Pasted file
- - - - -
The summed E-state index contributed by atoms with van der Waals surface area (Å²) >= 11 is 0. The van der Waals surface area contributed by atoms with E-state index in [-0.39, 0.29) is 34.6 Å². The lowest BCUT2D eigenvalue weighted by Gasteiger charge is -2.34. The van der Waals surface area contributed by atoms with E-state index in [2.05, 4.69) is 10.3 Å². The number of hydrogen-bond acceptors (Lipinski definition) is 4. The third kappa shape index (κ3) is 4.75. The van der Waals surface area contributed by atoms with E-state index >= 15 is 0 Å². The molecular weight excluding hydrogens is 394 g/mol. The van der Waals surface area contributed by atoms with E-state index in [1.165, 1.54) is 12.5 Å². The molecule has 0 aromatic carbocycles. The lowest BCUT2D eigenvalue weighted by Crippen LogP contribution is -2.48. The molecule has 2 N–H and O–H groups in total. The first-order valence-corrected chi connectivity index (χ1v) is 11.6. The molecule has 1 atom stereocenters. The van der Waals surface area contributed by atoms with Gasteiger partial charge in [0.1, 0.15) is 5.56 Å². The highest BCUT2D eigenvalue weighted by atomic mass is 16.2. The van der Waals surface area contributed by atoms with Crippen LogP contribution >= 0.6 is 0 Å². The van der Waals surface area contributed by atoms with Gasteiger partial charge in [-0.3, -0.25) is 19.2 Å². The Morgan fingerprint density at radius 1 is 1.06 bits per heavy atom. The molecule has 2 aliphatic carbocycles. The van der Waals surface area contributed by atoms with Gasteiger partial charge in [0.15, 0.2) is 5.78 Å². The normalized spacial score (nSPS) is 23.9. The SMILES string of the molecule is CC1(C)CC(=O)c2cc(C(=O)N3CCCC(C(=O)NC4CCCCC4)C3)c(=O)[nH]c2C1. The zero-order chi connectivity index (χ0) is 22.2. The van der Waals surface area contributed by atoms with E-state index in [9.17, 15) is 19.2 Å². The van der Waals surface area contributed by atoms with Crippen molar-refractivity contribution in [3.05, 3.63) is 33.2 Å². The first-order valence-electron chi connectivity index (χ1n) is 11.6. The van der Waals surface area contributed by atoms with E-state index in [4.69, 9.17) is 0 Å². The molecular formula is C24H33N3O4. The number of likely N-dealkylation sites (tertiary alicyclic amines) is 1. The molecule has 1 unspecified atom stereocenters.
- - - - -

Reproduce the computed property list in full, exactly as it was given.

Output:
The summed E-state index contributed by atoms with van der Waals surface area (Å²) >= 11 is 0. The van der Waals surface area contributed by atoms with E-state index in [-0.39, 0.29) is 34.6 Å². The lowest BCUT2D eigenvalue weighted by Gasteiger charge is -2.34. The van der Waals surface area contributed by atoms with E-state index in [2.05, 4.69) is 10.3 Å². The number of hydrogen-bond acceptors (Lipinski definition) is 4. The third kappa shape index (κ3) is 4.75. The van der Waals surface area contributed by atoms with E-state index >= 15 is 0 Å². The molecular weight excluding hydrogens is 394 g/mol. The van der Waals surface area contributed by atoms with E-state index in [1.165, 1.54) is 12.5 Å². The molecule has 0 aromatic carbocycles. The lowest BCUT2D eigenvalue weighted by Crippen LogP contribution is -2.48. The molecule has 2 N–H and O–H groups in total. The first-order valence-corrected chi connectivity index (χ1v) is 11.6. The molecule has 1 atom stereocenters. The van der Waals surface area contributed by atoms with Gasteiger partial charge in [0.1, 0.15) is 5.56 Å². The highest BCUT2D eigenvalue weighted by atomic mass is 16.2. The van der Waals surface area contributed by atoms with Crippen LogP contribution >= 0.6 is 0 Å². The van der Waals surface area contributed by atoms with Gasteiger partial charge in [-0.3, -0.25) is 19.2 Å². The Morgan fingerprint density at radius 1 is 1.06 bits per heavy atom. The molecule has 2 aliphatic carbocycles. The van der Waals surface area contributed by atoms with Gasteiger partial charge in [0.15, 0.2) is 5.78 Å². The normalized spacial score (nSPS) is 23.9. The SMILES string of the molecule is CC1(C)CC(=O)c2cc(C(=O)N3CCCC(C(=O)NC4CCCCC4)C3)c(=O)[nH]c2C1. The zero-order chi connectivity index (χ0) is 22.2. The van der Waals surface area contributed by atoms with E-state index in [9.17, 15) is 19.2 Å². The van der Waals surface area contributed by atoms with Crippen molar-refractivity contribution in [3.05, 3.63) is 33.2 Å². The first-order valence-electron chi connectivity index (χ1n) is 11.6. The van der Waals surface area contributed by atoms with E-state index in [4.69, 9.17) is 0 Å². The molecular formula is C24H33N3O4. The number of likely N-dealkylation sites (tertiary alicyclic amines) is 1. The molecule has 1 unspecified atom stereocenters.